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States Adopt Programs to Keep Seniors Mobile and Healthy

U.S. News & World Report logo U.S. News & World Report 10/11/2017 Jessica Portner
DENVER, CO - JULY 7: Carol Weiser, in pink at right, uses floating devices to float in final savasana pose after a Hatha aqua yoga class led by yoga instructor Rebecca Watson, not shown, at Balfour at Riverfront Park in Denver, Colorado on July 7th, 2015. Seniors are looking for more active lives into their retirement. (Photo By Helen H. Richardson/ The Denver Post) © (Helen H. Richardson/ The Denver Post/Getty Images) DENVER, CO - JULY 7: Carol Weiser, in pink at right, uses floating devices to float in final savasana pose after a Hatha aqua yoga class led by yoga instructor Rebecca Watson, not shown, at Balfour at Riverfront Park in Denver, Colorado on July 7th, 2015. Seniors are looking for more active lives into their retirement. (Photo By Helen H. Richardson/ The Denver Post)

New public health initiatives can often be short-lived, but a collection of popular, age-conscious innovations geared toward keeping seniors mobile in states across the country seems to have staying power and may become the standard well into the future.

The older adult population of the U.S. is expected to almost double by 2050 to more than 87 million from 43 million in 2012. A small contingent of states are recognizing that to keep the booming elderly population healthy, they need to keep them moving. In Maine, Vermont, Wisconsin and Missouri, for example, civic leaders are forward-thinking about demographic shifts and how their health care budgets would be affected by the rising number of sedentary – and consequently sicker – elderly residents.

Health care experts define mobility as "safely and effectively moving in one's environment." Some of these model mobility programs focus on an individual's locomotion (which includes such non-strenuous activities as shifting from a chair to a bed or taking a leisurely walk), while others seek to create public environments and infrastructure to facilitate ease of movement for the oldest residents. There are age-friendly exercise groups, ride shares for seniors, fall prevention workshops, and parks for all ages – each with an eye toward helping older adults stay independent and in their communities as they age.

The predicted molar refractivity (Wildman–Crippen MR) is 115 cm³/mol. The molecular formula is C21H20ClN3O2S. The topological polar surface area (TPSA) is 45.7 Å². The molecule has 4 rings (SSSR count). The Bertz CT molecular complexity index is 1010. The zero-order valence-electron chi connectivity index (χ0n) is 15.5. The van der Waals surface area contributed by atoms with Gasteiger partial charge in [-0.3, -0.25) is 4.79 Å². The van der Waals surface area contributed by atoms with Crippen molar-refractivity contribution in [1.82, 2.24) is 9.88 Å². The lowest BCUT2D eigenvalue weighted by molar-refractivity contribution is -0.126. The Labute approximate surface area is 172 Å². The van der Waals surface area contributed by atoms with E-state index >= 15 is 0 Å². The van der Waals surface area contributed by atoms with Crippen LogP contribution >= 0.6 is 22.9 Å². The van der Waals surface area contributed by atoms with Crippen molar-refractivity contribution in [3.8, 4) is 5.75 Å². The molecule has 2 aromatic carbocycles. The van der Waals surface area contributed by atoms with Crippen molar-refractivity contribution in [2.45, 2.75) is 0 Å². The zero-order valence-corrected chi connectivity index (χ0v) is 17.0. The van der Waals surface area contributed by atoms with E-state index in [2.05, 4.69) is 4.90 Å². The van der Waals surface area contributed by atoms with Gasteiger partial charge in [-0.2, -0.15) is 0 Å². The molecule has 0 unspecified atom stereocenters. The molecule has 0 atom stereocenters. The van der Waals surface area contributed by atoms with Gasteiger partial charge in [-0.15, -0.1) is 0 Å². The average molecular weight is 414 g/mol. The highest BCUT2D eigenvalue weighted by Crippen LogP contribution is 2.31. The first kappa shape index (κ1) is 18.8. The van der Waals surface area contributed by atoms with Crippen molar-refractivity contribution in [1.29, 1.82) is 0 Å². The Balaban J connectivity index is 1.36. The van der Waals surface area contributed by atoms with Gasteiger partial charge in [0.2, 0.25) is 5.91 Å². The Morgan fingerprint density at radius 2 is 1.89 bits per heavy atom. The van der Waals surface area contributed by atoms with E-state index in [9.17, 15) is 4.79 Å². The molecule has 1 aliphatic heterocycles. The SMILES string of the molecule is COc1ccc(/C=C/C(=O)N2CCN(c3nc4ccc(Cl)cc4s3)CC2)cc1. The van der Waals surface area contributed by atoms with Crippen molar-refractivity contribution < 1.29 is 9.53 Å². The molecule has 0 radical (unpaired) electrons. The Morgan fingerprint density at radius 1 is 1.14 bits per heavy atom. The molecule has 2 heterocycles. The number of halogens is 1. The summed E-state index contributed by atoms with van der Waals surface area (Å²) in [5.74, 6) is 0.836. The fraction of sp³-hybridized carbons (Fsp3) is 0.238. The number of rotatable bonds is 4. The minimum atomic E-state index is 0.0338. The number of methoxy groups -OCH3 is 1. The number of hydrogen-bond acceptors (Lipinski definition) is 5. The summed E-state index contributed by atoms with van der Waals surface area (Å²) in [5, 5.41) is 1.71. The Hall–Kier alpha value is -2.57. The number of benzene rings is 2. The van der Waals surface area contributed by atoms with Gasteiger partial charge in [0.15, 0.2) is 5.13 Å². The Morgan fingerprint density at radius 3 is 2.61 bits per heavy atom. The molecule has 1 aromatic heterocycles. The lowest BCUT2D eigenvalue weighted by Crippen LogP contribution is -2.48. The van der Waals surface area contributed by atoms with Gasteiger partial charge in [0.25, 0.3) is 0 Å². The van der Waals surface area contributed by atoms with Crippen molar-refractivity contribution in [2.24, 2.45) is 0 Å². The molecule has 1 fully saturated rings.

The leading causes of death among people aged 65 and older are heart disease, cancer and chronic lower respiratory disease. Alzheimer's disease, diabetes and unintentional injuries are also in the top 10. Three out of four older adults have multiple chronic conditions, which health officials define as lasting more than a year and requiring ongoing medical care. People with multiple chronic conditions account for 93 percent of total Medicare spending.

While improving mobility alone won't eliminate the ailments of old age, there is evidence that it can help to treat and prevent them. Personal fitness and the adoption of all-age-friendly environments can also help reduce depression and increase longevity.

Related video: If Aging Is A Disease, Should We Really Be Trying To Cure It? (Provided by Wochit News)

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A Matter of Balance

States that have vigorously advanced the health of seniors often embrace fall-prevention initiatives. A report from the Centers for Disease Control and Prevention found that more than a quarter of older adults reported falling in 2014 and suffering hip fractures or traumatic brain injuries as a result, which can be fatal or permanently disabling. The average hospital cost for a fall-related injury tops $30,000.

Falls Free Vermont, a statewide coalition, offers classes where teachers set physical activity goals to boost strength while also addressing the fear of falling. It can be a cruel cycle: worries about losing one's balance can fuel depression and restrict movement, which, in turn, weakens muscles and increases the risk of falling.